If we took an honest look at the world we live in, it would become evident that we have indeed progressed from the Dark Ages/ Kali Yuga. Slavery is not only illegal but regarded as the inhuman practice it really is. Five centuries ago, kings and feudal lords would have laughed at this idea. The rights of women and other genders have been acknowledged, theoretically in some countries and practically in many. Well, it’s a start. At least we are no longer regarded as some man’s property.

Feudal systems of governance in which the landed aristocracy had the driving power, have been replaced by democracy. The rich class still controls most of the world’s economy and politics, and militaristic imperialism has been replaced by globalized capitalism. Not much difference there, maybe. Oh well, like I said, it’s a start….and it is looking like the current pandemic might just tip these economic systems upside-down.

Medical advancements and the increase in life expectancy are definitely the herald of a better age. People are turning vegetarian and even vegan. Less than a century ago, if you told someone you do not eat meat, you would be dubbed a grass-eater (“yeh toh ghaas-phoos pe jeeta hai!”)

Technology is advancing so rapidly that the stuff we dreamed off in our childhood–like mobile phones and tiny music players–turned into reality before we could grow old enough to not need to learn how to use it! Distance has become an illusion. Just like the sages predicted for the Dwapar Yuga, which is the age of space-annihilation.

If we humans are neither irrevocably entrained on a path of continuous development, nor hurtling towards an apocalyptic end, it only serves to remind us of each one’s tremendous personal responsibility to keep moving. When the times are better, they help us move towards the best versions of ourselves. When they are worse, we have to swim against the current. Neither material advancement nor total destruction will set us free. We have to break the wheel and escape.





Not With Words

(Photo by Elle Hughes from Pexels )

I knew something was wrong the moment I stepped out of the train.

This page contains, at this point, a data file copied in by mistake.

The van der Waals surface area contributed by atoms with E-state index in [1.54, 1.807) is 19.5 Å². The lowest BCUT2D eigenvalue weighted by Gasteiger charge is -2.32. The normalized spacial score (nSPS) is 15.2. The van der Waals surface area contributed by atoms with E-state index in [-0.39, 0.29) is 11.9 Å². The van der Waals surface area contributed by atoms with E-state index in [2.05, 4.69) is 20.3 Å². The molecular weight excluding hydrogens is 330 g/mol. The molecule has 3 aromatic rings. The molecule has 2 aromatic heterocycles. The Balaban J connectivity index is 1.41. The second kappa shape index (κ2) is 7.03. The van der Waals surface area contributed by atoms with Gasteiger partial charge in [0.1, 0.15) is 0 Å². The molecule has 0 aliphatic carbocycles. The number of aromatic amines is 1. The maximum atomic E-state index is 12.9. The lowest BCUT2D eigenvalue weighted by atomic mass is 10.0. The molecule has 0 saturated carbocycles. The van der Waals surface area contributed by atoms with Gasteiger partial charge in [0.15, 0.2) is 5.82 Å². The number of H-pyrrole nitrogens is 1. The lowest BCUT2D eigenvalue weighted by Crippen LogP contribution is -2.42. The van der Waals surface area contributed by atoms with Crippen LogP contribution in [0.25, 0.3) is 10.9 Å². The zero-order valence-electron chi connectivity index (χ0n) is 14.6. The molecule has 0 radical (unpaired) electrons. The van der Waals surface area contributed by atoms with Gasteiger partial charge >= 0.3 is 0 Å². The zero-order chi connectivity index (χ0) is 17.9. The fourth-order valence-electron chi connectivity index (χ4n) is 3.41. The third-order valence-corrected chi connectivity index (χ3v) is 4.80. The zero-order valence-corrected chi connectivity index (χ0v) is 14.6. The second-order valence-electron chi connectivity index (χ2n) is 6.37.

The station was almost like I remembered it—fairly well-maintained compared to the stations the train had passed on its journey—with its sloping red roof and whitewashed pillars, its dogs sleeping contentedly on the benches and the straggly potted plants next to the exit. The only change was that the crumbling wooden fence around the station premises had been replaced with a high brick wall, which meant that the people living in the surrounding lanes could no longer amble into the railway station, step onto the tracks, and cross over to the market of wholesale goods on the other side.

This wasn’t a big difference, but I still couldn’t shake off the feeling.

The hostel was no longer the same, either—they had built an entirely new wing, leaving the old building for the mess workers to use as their quarters—but this didn’t unnerve me. I was thankful for the running hot water, tiled flooring, and sliding glass windows which we had so passionately demanded during our student days. Better late than never.

Unfortunately, though the dining hall still ran, the cafeteria was closed for the vacations, which meant I would have to find another place for breakfast. It was 11:33 a.m., too late for breakfast and too early for lunch. I had already taken a bath and lain with my eyes closed for half an hour, hoping for sleep, but to no avail. My ability to take naps had long been chewed up by the city. The snatches of conversation drifting up from the floor below mine—apparently the girl hadn’t got the refund for a pair of shoes that were supposed to be mauve but turned out to be turquoise, and was now berating the supplier over the phone—hadn’t helped, either.